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Article
July 1975

Cerebral Vasospasm and Ruptured Intracranial Aneurysm

Author Affiliations

From the Mayo Clinic, Rochester, Minn.

Arch Neurol. 1975;32(7):433-449. doi:10.1001/archneur.1975.00490490037003
Abstract

The literature concerning cerebral vasospasm associated with subarachnoid hemorrhage (SAH) due to ruptured intracranial aneurysm contains no definitive study of patients to determine whether there is (1) any clinical picture consistently present coincident with known cerebral vasospasm, (2) any relationship between mortality and known vasospasm, and (3) any relationship between serious brain damage (morbidity) and known vasospasm.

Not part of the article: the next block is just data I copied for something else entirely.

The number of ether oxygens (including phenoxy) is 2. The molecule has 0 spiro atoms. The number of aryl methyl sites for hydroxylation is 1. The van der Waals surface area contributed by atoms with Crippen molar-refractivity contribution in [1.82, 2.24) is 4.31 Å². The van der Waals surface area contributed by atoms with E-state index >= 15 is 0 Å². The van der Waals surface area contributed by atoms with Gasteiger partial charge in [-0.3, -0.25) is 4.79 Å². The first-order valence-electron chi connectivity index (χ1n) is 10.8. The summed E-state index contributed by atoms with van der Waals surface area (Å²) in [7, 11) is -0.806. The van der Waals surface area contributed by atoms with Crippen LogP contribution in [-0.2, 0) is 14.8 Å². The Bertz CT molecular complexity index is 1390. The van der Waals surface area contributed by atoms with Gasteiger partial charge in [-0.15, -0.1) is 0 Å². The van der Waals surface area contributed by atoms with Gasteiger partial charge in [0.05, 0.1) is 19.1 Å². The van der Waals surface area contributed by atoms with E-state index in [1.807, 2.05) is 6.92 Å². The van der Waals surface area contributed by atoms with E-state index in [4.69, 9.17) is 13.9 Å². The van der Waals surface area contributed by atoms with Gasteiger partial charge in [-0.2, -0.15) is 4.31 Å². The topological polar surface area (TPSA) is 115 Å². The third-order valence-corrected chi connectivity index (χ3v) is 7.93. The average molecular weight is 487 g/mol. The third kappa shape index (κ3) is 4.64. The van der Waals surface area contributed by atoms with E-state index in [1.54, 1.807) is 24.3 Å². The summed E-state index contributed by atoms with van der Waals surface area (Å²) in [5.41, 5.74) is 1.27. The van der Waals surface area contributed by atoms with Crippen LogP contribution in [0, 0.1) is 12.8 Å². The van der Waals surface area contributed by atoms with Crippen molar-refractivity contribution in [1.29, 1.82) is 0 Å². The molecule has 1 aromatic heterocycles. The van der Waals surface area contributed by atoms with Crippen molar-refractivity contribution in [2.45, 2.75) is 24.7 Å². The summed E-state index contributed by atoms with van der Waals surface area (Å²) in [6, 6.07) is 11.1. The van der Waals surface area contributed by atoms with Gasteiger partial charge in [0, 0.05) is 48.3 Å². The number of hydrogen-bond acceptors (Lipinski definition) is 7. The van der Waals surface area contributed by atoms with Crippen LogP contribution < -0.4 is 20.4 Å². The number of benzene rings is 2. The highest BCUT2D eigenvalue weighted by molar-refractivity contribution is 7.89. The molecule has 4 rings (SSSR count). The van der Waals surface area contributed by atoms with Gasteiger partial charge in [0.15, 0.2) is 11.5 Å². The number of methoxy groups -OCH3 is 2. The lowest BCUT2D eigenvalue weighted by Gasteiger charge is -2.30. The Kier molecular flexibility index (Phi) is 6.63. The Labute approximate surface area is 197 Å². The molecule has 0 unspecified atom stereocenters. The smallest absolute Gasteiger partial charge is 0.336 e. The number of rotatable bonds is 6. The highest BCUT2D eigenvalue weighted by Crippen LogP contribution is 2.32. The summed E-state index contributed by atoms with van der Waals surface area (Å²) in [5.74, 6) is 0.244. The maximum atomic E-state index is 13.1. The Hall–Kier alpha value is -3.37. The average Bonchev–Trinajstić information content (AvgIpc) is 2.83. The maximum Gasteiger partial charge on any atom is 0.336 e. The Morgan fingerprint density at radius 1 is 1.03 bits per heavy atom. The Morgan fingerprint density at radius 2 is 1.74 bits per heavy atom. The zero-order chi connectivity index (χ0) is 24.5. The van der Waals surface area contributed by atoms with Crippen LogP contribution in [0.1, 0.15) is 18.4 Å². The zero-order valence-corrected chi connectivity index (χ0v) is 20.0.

To answer these important questions, experience with 198 consecutive acute SAH patients (every patient had a cerebral angiogram demonstrating one or more intracranial aneurysms) was studied. The experience with these 198 consecutive patients led to the conclusions that (1) there is no clinical picture consistently present coincident with known cerebral vasospasm; (2) cerebral vasospasm has no effect on the mortality from SAH due to ruptured aneurysm; and (3) there is no relationship between the frequency and severity of the complications from surgical or conservative treatment and the presence or absence of vasospasm.

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